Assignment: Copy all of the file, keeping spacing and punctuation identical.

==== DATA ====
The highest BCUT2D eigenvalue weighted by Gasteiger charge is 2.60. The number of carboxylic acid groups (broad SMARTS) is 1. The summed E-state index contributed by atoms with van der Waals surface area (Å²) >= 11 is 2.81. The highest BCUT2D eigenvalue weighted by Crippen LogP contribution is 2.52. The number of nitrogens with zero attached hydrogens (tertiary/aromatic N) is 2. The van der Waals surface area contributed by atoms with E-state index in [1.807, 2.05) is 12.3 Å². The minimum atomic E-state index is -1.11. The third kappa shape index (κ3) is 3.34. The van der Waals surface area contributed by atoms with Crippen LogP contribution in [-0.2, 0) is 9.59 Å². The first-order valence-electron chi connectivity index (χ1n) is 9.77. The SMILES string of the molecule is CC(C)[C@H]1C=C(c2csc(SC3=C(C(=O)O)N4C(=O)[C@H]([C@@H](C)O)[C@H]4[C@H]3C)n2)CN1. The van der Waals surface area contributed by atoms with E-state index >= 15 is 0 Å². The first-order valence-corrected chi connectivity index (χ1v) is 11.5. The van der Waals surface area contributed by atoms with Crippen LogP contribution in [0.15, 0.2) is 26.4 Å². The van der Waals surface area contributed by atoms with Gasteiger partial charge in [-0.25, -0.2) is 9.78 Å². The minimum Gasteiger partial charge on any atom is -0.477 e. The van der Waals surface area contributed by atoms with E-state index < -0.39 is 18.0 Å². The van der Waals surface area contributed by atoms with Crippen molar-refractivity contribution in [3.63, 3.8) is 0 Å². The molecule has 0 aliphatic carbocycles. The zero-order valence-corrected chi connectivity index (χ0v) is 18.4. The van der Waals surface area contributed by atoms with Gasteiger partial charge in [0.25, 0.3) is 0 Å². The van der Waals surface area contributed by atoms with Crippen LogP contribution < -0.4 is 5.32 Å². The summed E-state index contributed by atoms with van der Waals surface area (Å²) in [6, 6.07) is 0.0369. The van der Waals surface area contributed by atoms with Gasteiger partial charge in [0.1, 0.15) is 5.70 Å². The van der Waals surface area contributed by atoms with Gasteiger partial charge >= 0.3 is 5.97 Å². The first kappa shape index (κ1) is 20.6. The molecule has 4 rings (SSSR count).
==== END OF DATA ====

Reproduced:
The highest BCUT2D eigenvalue weighted by Gasteiger charge is 2.60. The number of carboxylic acid groups (broad SMARTS) is 1. The summed E-state index contributed by atoms with van der Waals surface area (Å²) >= 11 is 2.81. The highest BCUT2D eigenvalue weighted by Crippen LogP contribution is 2.52. The number of nitrogens with zero attached hydrogens (tertiary/aromatic N) is 2. The van der Waals surface area contributed by atoms with E-state index in [1.807, 2.05) is 12.3 Å². The minimum atomic E-state index is -1.11. The third kappa shape index (κ3) is 3.34. The van der Waals surface area contributed by atoms with Crippen LogP contribution in [-0.2, 0) is 9.59 Å². The first-order valence-electron chi connectivity index (χ1n) is 9.77. The SMILES string of the molecule is CC(C)[C@H]1C=C(c2csc(SC3=C(C(=O)O)N4C(=O)[C@H]([C@@H](C)O)[C@H]4[C@H]3C)n2)CN1. The van der Waals surface area contributed by atoms with E-state index >= 15 is 0 Å². The first-order valence-corrected chi connectivity index (χ1v) is 11.5. The van der Waals surface area contributed by atoms with Crippen LogP contribution in [0.15, 0.2) is 26.4 Å². The van der Waals surface area contributed by atoms with Gasteiger partial charge in [-0.25, -0.2) is 9.78 Å². The minimum Gasteiger partial charge on any atom is -0.477 e. The van der Waals surface area contributed by atoms with E-state index < -0.39 is 18.0 Å². The van der Waals surface area contributed by atoms with Crippen molar-refractivity contribution in [3.63, 3.8) is 0 Å². The molecule has 0 aliphatic carbocycles. The zero-order valence-corrected chi connectivity index (χ0v) is 18.4. The van der Waals surface area contributed by atoms with Gasteiger partial charge in [0.25, 0.3) is 0 Å². The van der Waals surface area contributed by atoms with Crippen LogP contribution < -0.4 is 5.32 Å². The summed E-state index contributed by atoms with van der Waals surface area (Å²) in [6, 6.07) is 0.0369. The van der Waals surface area contributed by atoms with Gasteiger partial charge in [0.1, 0.15) is 5.70 Å². The van der Waals surface area contributed by atoms with Gasteiger partial charge >= 0.3 is 5.97 Å². The first kappa shape index (κ1) is 20.6. The molecule has 4 rings (SSSR count).